win the game on Orlando’s final possession in regulation.
What adjustment was that?
With Ryan Anderson continuing to get bottled up by the Pacers in Game 4, just like in
the first three games of the series, Van Gundy went small and rolled the dice with a 5-
man unit of Nelson-Redick-J. Richardson-Turkoglu-Davis. It’s a lineup that played a
total of one minute together in the regular season.
So you can forgive head coach Frank Vogel for not being prepared and expecting that
lineup to take the floor for the Magic.
That small-ball unit for Orlando rolled off 14 consecutive points, to cut their deficit to
five points with the score at 82-77, before Indiana responded a basket of their own. At
that point, the Magic — echoing the fighting spirit of Van Gundy — made it clear that
they weren’t going...CONTINUE READING AT MAGIC BASKETBALL
Hickory-High Review: DREW: Picking On Player Ratings
There are a slew of basketball analysts out there, and if you’re so inclined, you can find
a respectable personality predicting almost every single outcome. I try to limit myself,
listening to a consistent chorus of voices that I have particular respect for. The numbers
side of me loves John Hollinger, while my heart likes listening to Michael Wilbon and
Chris Broussard. I’ve been lucky enough to meet a close friend, Drew Shaner, who has
the rare combination of appealing to both. He’s a friend that I would place my absolute
trust in if my basketball fan-hood was on the line. I’d like to introduce you to a numbers-
based rating system, developed by Mr. Shaner, that helps rank the remaining playoff
“Defensive Rating and Experience Wins”, DREW for short, helps the common basketball
fan determine the most likely winner of each series, and finally, the NBA title. This
system may not appeal to everyone, but my experiences rooting alongside Drew give
me a lot of faith in his method.
The first step to crowning a champion is rating each player on each teamss starting five
on a scale from 1-10. Drew used a simple grading system: a perfect 10 for MVP
candidates, 8-9 for all stars, and onward down. This system rewards balanced teams
that have five viable threats, you know, the type of team that tends to succeed in the
Drew’s ratings per player in the 2012 postseason, from best to worst.
Boston Celtics (38) –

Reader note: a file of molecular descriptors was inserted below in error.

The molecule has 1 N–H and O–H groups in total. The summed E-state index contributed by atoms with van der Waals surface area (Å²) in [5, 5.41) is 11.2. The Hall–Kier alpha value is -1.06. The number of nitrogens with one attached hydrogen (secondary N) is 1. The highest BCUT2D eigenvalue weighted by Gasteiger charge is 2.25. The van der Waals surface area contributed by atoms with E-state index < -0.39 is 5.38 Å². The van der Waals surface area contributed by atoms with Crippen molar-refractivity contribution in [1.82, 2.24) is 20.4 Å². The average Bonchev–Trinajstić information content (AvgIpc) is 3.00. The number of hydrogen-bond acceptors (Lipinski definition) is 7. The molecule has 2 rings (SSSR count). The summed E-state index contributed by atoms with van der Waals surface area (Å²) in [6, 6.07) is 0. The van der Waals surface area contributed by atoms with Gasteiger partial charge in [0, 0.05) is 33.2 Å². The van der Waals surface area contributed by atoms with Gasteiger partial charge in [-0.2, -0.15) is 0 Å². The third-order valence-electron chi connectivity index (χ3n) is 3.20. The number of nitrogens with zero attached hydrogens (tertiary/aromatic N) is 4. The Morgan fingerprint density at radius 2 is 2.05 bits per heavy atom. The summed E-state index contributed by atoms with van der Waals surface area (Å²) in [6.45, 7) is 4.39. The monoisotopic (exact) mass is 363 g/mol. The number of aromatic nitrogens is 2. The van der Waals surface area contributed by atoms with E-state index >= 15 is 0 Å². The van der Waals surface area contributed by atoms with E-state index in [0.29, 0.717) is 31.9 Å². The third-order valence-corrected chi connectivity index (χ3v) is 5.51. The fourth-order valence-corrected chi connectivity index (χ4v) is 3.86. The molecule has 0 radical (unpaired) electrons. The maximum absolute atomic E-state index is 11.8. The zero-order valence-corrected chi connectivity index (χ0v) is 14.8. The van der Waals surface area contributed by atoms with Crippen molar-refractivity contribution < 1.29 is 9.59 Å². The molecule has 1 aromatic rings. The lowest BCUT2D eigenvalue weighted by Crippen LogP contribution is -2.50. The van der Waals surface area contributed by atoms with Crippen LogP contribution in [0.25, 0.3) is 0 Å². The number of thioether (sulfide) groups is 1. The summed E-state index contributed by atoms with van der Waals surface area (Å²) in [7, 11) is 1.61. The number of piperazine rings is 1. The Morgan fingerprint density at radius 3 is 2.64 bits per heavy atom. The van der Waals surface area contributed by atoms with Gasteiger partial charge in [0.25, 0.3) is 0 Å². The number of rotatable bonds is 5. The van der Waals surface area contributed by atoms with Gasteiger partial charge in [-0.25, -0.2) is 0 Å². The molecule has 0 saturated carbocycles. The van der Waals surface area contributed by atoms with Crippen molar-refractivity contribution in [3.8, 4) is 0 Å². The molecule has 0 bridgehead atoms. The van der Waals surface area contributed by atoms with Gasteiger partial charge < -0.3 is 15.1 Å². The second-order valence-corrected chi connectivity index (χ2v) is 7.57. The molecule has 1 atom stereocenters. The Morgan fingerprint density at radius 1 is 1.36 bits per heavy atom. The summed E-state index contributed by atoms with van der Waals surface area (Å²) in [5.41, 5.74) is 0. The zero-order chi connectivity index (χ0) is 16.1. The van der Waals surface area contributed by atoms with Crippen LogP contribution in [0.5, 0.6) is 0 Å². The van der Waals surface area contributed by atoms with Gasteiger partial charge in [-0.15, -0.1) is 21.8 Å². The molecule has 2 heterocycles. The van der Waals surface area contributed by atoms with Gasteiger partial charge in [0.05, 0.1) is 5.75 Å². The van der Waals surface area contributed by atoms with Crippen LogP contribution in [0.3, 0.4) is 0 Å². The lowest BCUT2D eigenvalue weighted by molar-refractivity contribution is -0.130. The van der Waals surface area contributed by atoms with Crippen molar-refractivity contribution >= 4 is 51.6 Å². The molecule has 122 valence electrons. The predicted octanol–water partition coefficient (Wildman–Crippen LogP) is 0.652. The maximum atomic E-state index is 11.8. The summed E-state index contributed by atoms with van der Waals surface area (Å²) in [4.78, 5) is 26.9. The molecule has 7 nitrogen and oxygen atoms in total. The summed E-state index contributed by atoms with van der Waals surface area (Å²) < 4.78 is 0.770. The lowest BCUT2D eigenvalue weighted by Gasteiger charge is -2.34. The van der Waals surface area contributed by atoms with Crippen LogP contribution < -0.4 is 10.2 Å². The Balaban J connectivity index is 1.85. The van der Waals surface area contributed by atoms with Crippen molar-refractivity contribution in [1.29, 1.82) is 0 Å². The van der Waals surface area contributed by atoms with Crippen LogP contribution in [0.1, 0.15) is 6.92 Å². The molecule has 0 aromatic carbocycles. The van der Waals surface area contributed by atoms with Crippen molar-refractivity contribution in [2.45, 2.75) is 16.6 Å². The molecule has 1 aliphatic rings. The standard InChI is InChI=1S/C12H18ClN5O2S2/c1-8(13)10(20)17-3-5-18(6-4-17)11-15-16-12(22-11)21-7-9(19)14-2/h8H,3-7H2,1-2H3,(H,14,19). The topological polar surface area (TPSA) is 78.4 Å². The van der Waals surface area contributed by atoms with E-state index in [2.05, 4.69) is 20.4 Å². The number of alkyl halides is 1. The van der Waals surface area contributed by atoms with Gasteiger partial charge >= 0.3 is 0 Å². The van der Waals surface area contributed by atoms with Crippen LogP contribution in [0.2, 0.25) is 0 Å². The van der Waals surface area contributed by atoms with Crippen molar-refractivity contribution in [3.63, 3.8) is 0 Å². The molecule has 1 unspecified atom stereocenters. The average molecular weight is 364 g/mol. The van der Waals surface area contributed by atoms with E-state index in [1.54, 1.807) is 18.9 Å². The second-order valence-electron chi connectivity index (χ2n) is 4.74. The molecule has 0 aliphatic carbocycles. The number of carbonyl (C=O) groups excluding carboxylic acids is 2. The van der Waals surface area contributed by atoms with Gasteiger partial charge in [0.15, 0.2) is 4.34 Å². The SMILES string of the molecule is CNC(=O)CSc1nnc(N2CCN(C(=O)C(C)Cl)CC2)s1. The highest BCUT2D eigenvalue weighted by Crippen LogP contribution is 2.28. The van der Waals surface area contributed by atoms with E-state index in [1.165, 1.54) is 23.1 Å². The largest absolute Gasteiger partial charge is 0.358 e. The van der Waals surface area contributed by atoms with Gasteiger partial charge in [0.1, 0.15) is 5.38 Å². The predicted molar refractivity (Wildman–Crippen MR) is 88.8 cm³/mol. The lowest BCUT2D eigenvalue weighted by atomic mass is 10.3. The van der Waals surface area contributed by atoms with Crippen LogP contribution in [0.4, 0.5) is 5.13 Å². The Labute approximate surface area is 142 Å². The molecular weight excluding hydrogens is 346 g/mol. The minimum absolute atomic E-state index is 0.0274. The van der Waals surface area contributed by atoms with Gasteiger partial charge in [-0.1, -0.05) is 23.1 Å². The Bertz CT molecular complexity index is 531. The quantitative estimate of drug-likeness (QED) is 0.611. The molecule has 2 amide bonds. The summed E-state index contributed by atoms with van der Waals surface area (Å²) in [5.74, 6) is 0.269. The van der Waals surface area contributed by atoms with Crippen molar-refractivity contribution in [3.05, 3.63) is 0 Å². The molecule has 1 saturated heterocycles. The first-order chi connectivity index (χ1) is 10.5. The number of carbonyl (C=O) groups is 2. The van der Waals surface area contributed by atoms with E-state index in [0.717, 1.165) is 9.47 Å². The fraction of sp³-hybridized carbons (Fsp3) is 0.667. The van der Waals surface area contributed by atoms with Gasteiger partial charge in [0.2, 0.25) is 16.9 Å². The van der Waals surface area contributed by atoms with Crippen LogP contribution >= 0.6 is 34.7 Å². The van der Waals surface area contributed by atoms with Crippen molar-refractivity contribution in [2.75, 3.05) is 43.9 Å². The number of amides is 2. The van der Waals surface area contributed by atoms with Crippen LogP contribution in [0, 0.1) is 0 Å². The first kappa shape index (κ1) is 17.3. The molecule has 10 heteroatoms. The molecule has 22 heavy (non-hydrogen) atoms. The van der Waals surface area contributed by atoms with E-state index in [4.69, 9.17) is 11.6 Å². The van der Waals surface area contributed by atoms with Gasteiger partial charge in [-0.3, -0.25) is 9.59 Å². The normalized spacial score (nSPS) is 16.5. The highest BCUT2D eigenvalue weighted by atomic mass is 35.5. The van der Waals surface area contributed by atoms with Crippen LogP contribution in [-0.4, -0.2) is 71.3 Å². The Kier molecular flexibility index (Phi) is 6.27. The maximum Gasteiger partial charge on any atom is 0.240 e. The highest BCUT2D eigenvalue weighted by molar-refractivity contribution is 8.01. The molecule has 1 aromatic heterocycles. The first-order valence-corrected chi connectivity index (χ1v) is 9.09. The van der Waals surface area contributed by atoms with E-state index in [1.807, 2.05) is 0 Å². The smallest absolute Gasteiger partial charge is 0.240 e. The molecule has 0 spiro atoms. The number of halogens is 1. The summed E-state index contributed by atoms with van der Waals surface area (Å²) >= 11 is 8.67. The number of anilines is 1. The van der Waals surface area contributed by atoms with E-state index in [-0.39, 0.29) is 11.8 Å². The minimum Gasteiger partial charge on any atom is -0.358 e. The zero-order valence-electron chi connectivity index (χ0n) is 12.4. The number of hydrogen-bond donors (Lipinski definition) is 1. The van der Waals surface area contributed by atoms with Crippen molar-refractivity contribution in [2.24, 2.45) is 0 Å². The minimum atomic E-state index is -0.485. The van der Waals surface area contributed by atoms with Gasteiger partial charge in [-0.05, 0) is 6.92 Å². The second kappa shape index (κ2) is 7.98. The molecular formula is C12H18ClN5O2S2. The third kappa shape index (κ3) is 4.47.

Rajon Rondo (9), Paul Pierce (9), Kevin Garnett (8), Avery Bradley (6), Brandon Bass (6)
Miami Heat (38) –
LeBron James (10), Dwyane Wade (9), Chris Bosh (8), Udonis Haslem (6), Mario Chalmers (5)
New York Knicks (37) –
Carmelo Anthony (9), Amare Stoudemire (8), Tyson Chandler (8), Baron Davis (6), Landry Fields (6)
Indiana Pacers (35) –
Danny Granger (8), Paul George (7), David West (7), Roy Hibbert (7), Darren Collison (6)
Chicago Bulls (34) –
Luol Deng (8), Joakim Noah (8), Carlos Boozer (7), Richard Hamilton (6), C.J. Watson (5)
Atlanta Hawks (33) –
Josh Smith (8), Joe Johnson (8), Jeff Teague (7), Kirk Hinrich (6), Jason Collins (4)
Orlando Magic (32) –
Hedo Turkoglu (7), Ryan Anderson (7), Glen Davis (6), Jason Richardson (6), Jameer Nelson (6)
Philadelphia 76ers (32) –
Andre Iguodala (8), Jrue Holiday (7), Elton Brand (6), Evan Turner (6), Lavoy Allen (5)
After calculating the team score for each roster, Drew factors in coaching and
defensive tenacity. With the worst player being ranked 4, he made +/- 3 points
maximum for “intangibles”, as it’s hard to quantify intangibles as being more
valuable than any specific player.
The Bulls (“huge credit to Thibs and their lock down defense”) were the only team
in the East to max out on intangible credit, boosting their total score to 37.
The Celtics and 76ers both gained 2 points, while the Hawks, Magic, Heat, and
Pacers all gained 1 point.
The Knicks lack of aggression on the defensive end (no bonus points for dominating
fire extinguishers) and a fill-in head coach left them as the only playoff team with
a negative intangible score.
Updated standings...CONTINUE READING AT HICKORY-HIGH